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J Postgrad Med. 2019 Jul-Sep;65(3):169-170. doi: 10.4103/jpgm.JPGM_278_19.

A graduate's perspective on medical student journals.

Author information

1
College of Medicine, Alfaisal University, Riyadh - 11533, Saudi Arabia.

Abstract

Medical student journals (MSJs) refer to a cluster of entirely student-led periodicals that publish student-authored articles. A recent review showed that MSJs characteristically employ a student-friendly and feeble peer review process, which is largely associated with poor quality of published articles. Herein, as a graduate medical student, I call on peer medical students to make an informed decision in refraining from submitting their research work to MSJs for four primary reasons. These reasons, generally, include: 1) opaque peer-review process, 2) lack of MEDLINE® indexing, 3) absence of official journal impact factor scores, and 4) poor article visibility and exposure to scientific community. Furthermore, I encourage students to take advantage of the existing opportunities provided by the professional MEDLINE®-indexed journals in disseminating their research work. These opportunities include: 1) the absolute welcoming calls for student-authored contributions, and 2) the designated 'student contribution corners'. Lastly, I succinctly highlight the joint duties of medical schools, undergraduate research committees, institutional review boards and mentors in publishing the student-authored research work in the professional journals, rather than the MSJs.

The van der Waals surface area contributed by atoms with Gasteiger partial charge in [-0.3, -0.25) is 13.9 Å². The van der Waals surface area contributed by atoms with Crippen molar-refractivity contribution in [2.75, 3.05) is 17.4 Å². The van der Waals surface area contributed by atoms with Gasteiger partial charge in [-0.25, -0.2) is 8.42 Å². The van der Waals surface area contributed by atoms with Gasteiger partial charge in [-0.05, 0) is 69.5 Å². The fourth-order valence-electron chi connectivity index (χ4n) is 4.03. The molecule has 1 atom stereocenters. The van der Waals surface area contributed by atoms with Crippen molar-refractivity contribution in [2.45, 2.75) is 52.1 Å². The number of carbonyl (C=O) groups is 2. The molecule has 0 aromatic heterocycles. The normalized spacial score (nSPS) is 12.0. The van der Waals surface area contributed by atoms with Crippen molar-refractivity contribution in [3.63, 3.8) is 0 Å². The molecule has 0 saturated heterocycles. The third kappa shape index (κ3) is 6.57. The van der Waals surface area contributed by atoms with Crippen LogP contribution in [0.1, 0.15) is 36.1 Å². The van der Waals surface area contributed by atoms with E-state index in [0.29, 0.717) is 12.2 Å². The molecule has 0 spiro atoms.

KEYWORDS:

Publication; medical student journals; research

PMID:
31267987
DOI:
10.4103/jpgm.JPGM_278_19
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